Michael Cordover, who also describes himself as a nerd, has had to go this route because the Office of the Australian Information Commissioner, which handles Freedom of Information requests, will be shut at the end of 2014 as one of many money-saving measures in the recent federal budget.
His appeal has recently been complicated by the fact that the Australian Electoral Commission is seeking to declare him as a vexatious litigant.
Cordover told iTWire that he had made his initial Freedom of Information request in October last year after the West Australian Senate election results were delayed; he said the idea that the voting machines themselves were to blame was suggested by a tweet.
In the US, in 2004, there were many complaints about the voting machines supplied by Diebold Corporation when several votes did not come out the way that they were implemented.
Cordover said he had responded to the tweet, suggesting that the information about the voting machines could be obtained through a FoI request. "It took me more than a month to get around to it, but eventually I put in a request through Right To Know," he said. Right To Know is a website that helps people to submit FoI requests.
He asked for the source code for the counting software EasyCount, and for documents that described the data formats used by the software. His request was knocked back in November last year. His application clarified what kinds of documents might be included: "For clarity, the types of documents I am seeking may include database table specifications, EBNF specifications for bespoke input data, column descriptors for CSV files, XML schemas or similar documents."
In rejecting his request, the Australian Electoral Commission cited trade secrets and also said that the commercial value of its software could be compromised. And it refused to provide a list of documents by which it had come to this decision because, it claimed, such a list could possibly provide general guidance on how to uncover the trade secret protecting the EasyCount software.
Cordover then requested an internal review, pointing out that the algorithms were not secret, having been specified in sufficient detail by the AEC to be re-implemented. He also pointed out that even if source code was supplied, copyright would still apply to the code and it could not be copied and re-used.
He pointed out that when the AEC undertook the conduct of elections other than those for the government, the program used was customised and the source code correspondingly different; thus, releasing the source code used in Senate elections could in no way jeopardise the commercial operations of the AEC. His request was knocked back again.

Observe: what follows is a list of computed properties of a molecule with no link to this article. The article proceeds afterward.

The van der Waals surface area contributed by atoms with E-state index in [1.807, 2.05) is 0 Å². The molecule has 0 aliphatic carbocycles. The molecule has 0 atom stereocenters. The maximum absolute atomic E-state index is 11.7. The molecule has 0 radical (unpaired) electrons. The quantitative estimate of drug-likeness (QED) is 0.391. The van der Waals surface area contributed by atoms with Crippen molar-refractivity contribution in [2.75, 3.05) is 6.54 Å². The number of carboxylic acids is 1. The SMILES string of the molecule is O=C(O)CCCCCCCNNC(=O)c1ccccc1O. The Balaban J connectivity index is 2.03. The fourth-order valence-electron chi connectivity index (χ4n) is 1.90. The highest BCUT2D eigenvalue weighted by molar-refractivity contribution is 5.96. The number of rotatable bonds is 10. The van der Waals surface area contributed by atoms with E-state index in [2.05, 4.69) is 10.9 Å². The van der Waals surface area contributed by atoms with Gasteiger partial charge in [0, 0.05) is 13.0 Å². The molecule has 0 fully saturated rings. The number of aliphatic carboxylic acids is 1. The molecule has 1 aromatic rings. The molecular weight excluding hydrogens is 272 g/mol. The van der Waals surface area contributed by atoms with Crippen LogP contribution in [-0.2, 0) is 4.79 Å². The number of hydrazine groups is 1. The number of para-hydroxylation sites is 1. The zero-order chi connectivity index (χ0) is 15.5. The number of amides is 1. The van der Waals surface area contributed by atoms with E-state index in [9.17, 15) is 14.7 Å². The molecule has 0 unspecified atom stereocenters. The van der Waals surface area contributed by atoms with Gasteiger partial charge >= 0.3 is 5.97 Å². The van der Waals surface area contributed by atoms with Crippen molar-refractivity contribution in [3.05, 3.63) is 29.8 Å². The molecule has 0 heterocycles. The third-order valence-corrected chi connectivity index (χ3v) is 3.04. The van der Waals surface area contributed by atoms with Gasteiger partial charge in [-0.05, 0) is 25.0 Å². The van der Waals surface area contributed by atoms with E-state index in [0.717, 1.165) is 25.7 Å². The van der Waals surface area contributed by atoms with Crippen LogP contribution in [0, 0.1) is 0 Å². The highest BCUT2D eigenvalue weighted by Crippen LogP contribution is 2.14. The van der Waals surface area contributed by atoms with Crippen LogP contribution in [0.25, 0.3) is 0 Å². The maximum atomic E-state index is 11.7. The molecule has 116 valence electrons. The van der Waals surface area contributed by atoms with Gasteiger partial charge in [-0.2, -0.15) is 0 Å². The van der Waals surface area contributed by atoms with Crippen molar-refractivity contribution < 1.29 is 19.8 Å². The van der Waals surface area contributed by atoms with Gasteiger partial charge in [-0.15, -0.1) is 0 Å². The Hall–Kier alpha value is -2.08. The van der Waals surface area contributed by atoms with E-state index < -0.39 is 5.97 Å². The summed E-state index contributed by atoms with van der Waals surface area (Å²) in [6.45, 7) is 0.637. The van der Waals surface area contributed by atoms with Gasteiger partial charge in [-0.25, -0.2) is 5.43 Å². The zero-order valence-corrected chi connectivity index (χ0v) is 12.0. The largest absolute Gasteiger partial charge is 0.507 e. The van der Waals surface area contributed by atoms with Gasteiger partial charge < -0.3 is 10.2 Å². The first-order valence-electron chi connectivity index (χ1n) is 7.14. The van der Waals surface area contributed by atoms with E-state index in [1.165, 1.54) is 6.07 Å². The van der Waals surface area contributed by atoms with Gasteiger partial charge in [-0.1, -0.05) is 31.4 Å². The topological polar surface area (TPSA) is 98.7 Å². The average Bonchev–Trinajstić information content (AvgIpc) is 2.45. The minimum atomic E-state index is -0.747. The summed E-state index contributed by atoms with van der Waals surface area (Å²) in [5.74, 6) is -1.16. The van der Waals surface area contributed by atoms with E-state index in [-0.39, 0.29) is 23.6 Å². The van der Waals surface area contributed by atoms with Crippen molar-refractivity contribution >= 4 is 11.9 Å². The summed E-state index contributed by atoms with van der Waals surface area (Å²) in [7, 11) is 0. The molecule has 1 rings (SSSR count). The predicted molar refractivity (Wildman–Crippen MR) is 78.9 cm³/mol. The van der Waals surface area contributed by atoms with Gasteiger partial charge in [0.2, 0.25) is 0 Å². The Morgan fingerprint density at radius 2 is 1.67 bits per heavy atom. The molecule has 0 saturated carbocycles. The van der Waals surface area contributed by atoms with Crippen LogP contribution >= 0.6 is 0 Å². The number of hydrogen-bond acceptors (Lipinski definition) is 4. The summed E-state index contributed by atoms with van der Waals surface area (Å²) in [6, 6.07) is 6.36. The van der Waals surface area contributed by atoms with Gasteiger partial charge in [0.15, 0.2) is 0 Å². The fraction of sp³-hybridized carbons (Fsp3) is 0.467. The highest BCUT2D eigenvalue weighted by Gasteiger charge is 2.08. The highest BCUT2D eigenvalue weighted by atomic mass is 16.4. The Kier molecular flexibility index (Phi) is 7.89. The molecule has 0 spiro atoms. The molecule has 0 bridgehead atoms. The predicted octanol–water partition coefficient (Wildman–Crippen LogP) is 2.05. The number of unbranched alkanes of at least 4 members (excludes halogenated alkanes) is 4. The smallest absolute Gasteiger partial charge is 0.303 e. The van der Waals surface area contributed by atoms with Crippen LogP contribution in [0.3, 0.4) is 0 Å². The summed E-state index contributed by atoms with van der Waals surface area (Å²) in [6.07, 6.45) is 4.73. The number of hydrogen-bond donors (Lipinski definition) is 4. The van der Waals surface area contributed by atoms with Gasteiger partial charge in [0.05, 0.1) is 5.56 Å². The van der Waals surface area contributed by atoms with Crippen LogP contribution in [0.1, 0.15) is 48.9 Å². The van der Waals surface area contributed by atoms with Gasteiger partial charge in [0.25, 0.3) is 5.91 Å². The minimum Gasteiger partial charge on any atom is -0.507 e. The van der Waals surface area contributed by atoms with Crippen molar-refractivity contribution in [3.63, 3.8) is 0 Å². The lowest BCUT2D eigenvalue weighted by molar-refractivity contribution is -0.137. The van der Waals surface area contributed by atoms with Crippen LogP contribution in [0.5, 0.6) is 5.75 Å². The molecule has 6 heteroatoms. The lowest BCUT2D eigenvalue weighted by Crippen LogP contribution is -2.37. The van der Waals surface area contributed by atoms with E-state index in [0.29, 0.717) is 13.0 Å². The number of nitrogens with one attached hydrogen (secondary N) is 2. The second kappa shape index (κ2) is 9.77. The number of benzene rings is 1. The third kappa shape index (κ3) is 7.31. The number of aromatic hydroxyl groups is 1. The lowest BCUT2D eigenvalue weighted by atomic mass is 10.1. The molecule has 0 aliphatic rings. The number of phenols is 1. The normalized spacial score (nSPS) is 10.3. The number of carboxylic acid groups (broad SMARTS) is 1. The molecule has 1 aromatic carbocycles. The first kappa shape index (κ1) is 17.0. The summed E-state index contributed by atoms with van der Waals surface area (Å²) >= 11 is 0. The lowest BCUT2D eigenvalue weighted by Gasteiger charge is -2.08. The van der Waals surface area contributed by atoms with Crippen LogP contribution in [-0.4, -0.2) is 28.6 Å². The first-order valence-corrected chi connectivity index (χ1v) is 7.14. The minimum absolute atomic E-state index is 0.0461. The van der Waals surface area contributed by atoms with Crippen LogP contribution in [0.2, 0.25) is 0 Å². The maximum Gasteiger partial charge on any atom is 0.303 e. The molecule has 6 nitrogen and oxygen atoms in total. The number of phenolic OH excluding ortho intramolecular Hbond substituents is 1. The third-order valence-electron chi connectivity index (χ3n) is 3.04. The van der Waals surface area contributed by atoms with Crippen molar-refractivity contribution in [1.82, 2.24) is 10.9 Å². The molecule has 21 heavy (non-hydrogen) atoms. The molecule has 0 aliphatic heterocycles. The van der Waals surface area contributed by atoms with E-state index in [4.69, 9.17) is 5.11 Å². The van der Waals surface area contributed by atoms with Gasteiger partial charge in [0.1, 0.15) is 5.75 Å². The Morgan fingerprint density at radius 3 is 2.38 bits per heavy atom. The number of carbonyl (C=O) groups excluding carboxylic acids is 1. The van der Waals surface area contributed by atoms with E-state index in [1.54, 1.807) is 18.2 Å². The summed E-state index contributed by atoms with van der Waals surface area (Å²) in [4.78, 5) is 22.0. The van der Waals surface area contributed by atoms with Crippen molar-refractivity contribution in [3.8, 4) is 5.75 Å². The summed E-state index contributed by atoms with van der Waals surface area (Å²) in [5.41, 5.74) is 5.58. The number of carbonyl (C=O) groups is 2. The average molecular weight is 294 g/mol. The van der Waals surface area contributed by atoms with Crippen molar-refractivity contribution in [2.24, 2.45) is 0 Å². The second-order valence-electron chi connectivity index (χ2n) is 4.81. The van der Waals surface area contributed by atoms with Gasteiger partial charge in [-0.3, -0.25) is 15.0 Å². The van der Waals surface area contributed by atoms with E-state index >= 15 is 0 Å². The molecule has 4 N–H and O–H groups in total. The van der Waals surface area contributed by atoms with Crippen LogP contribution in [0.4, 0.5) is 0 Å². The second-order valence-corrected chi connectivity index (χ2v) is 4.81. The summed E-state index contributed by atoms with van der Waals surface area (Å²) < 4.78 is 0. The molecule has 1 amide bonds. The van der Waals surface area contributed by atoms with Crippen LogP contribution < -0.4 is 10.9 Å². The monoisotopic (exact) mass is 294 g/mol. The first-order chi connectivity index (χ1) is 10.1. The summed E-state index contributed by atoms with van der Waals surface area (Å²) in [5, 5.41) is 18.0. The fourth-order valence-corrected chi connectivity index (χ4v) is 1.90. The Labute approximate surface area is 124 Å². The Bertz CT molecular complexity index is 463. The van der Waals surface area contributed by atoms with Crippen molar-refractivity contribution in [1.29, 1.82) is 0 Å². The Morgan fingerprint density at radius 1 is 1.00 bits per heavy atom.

Cordover then made an appeal to the Information Commissioner and the AEC made its own submission to the same authority when asked.
But given that the federal budget this May abolished the Office of the Australian Information Commissioner, the case cannot proceed further. The OAIC informed Cordover about this in June, and indicated that he could take his case to the AAT as that body would be taking over its FoI tasks from 2015 onwards. He was asked to make a case for the case to remain with the OAIC if he thought this was the correct course of action.
In his application to the AAT, Cordover has clearly delineated what he is asking for and how his request can be met and why it is justified under the score of FoI.
Cordover said he had prepared the application himself. "The application I've done so far by myself, but there's not a lot in that," he told iTWire. "After the first AAT conference (scheduled for 26 August) I will have to provide a statement of facts and contentions to the tribunal. This is where the substantial argument will happen, and that's the document which it's important to get right.
He said he had not had any external legal assistance so far. "Peter Timmins has agreed to look over my work, and I've had a couple of lawyers tentatively offer pro bono assistance. I'm actively pursuing those opportunities in the hope that I can minimise the amount spent on lawyer's time."
Cordover has raised the funds needed so far through a crowd-funding request.
"My pozible (an Australian crowd-funding platform) has just passed $3000, which is an amazing result," he said. "But the cost of paying a lawyer to run the whole case is probably three or four times that.
"Even with a pro bono lawyer there will be costs aside from their time. This is particularly so because the offers I've had for help have come from people on the mainland, so there may be travel costs for them as well."